Dealing with Divorce

The short story of a teenager questioning divorce, religion, and meaning

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actually found this in an email sent from a friend in 2000. I had written this in college, while I was at Kent State University, looking back on my life after dealing with my family’s divorce, move, and breakup at the tender age of 14.

maroon Subaru Legacy weaved through the winding roads, speeding through sharp corners, passing beat-up houses, miles of colossal pine, birch, willow, maple, and large, green fields prime for harvest. It sped past farmhouses, the ones with horses eating hay slowly, swooshing their tails and stomping their hooves across from one another. It raced past a few Pickerel Lake cottages and quaint residential homes with white picket fences. The car screeched into the driveway, and an older, blonde woman got out and walked to the door on the side of the house.



somewhere inside, I opened my eyes slowly, hearing the distant sound of a doorbell mixed with an acute ringing intensely between my temples. I looked out the window, the sun’s sharp beams bleeding into my eyes as I tried to see what or who the hell it was.

She can’t be here already…please…please… be a dream.

The blurry figure slowly came into focus, the outline of a familiar woman waiting in the golden sun. I could almost see her eyes through the door of square box windows, yet there she was, bright and early as always.

My mom.

My mom always had a bounce in her step, her blonde curls springing up from her shoulders, her white teeth gleaming, and her touch of foundation makeup that made her more prettier than most women her age. She was beautiful, but I would never tell her that.

I couldn’t.

Not now at least.

She waited there, her nose pointed and strong, and always tilted up.


Until recently that was.

I sat up quickly, the stiffness reassuring me that last night actually happened. I was watching her closely now, watching how she moved, how she held her hands on her hips, how her eyes flickered around behind framed glasses, always searching for something.




What a pain in the ass! I’m coming. Hold on. Can’t I miss church once, just fucking once?


My anger was much worse in the morning. Like a boiling tea kettle, it would whistle quickly and often. Everything moved too fast. Everyone spoke too loud. Everyone seemed impatient, including me.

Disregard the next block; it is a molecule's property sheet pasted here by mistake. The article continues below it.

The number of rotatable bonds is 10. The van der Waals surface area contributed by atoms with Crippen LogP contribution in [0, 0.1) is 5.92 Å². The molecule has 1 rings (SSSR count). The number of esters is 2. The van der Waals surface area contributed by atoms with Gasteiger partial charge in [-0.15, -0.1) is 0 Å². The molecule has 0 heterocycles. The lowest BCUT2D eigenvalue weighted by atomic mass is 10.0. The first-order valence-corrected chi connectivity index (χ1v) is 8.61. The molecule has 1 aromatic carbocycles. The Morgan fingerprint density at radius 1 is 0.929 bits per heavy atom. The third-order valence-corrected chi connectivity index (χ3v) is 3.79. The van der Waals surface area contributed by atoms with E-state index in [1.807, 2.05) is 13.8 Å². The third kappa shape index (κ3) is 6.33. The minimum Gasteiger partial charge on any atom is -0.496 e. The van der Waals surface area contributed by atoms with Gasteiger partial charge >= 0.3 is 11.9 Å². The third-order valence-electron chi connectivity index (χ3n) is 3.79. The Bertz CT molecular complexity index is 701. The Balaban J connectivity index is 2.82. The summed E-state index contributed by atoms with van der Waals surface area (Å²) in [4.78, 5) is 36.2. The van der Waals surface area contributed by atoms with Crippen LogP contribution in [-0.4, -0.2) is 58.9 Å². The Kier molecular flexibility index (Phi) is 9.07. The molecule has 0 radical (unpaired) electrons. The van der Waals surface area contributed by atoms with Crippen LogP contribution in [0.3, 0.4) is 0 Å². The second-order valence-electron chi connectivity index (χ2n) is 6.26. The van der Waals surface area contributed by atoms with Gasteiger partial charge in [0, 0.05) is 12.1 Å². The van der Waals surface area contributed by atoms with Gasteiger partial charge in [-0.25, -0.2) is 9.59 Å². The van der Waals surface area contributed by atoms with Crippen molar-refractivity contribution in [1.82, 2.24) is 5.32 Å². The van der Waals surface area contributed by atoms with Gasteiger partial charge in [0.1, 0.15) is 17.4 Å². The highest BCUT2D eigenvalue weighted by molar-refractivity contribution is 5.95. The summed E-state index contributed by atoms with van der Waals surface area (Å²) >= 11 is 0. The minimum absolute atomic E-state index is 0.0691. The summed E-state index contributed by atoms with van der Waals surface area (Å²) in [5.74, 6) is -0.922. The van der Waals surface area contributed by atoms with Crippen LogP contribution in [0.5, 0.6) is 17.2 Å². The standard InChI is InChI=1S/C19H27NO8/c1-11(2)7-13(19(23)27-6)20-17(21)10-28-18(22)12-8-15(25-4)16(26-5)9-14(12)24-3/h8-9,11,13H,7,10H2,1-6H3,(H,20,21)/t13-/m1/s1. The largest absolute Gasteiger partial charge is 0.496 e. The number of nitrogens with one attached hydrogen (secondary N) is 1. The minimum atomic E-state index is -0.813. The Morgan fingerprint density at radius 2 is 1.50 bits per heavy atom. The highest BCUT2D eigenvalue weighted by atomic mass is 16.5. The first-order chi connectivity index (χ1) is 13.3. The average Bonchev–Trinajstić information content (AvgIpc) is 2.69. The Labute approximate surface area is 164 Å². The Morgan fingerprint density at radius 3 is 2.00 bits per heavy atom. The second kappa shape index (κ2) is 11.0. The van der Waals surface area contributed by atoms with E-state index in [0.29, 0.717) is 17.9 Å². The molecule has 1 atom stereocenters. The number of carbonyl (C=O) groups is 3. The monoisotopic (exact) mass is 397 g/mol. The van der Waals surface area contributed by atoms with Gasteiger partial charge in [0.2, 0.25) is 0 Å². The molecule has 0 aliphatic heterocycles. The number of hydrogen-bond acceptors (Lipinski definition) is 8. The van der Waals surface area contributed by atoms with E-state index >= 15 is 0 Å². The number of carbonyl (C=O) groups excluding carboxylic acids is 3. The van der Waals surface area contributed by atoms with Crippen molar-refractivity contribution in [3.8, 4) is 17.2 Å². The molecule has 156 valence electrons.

My mind surged forward:

Sunday… is CHURCH! Sunday school… which means act interested, act like I’m ok, act like I believe in a black book written over a thousand years, act like nothing is wrong with me and that my life epitomizes God… Mr. Ovally… oh no… I didn’t do my homework… screw it, the old testament can wait…

I stood up and wobbled. There she was in full view. As she pressed her narrow face against the screen door, her wrinkled sapphire dress trimmed with golden flowers billowing out below her, I could see the impatience growing on her face.

My mom was acting a lot like me lately, but you’d never tell by her serene exterior.

I looked around. The T.V. was still on, and it looked like a hurricane had swept through the living room. There were Charleston Chew wrappers, beer cans, mountain dew cans, porn magazines, even a tin of mint “Skoal” dotted the room.

I hardly remember any of it. I quickly kicked the tin and beer cans under the couch. The doorbell rang again. Gabe was still asleep. Thankfully his parents were gone, and there was no way would a doorbell would wake him up.

A loud knock came followed by the door creaking open.


An overly cute, shrill voice automatically hurt my ears. “Is anyone home, Trevor?” she chirped, masking her own annoyance that I wasn’t waiting outside for her.

“Hold on, mom, I’m coming,” I complained. “I’m looking for my shoes.”

Where the hell — are my shoes?

I looked at the clock.

Why in the hell is she so early? It’s only 11:30?

“Mom, why are you here so early,” I yelled. “Church doesn’t start till twelve.”

“Yes honey, we are trying to actually get there on time this week.”

I could hear her scuttling into the foyer, where there were about ten thousand dirty old shoes (and probably a few dead animals) to walk over before you could venture into the living room.

That should slow her down.

I located my shoes underneath the couch but had a hard time putting them on. My head was pounding. My mouth tasted like evergreen cardboard and vomit.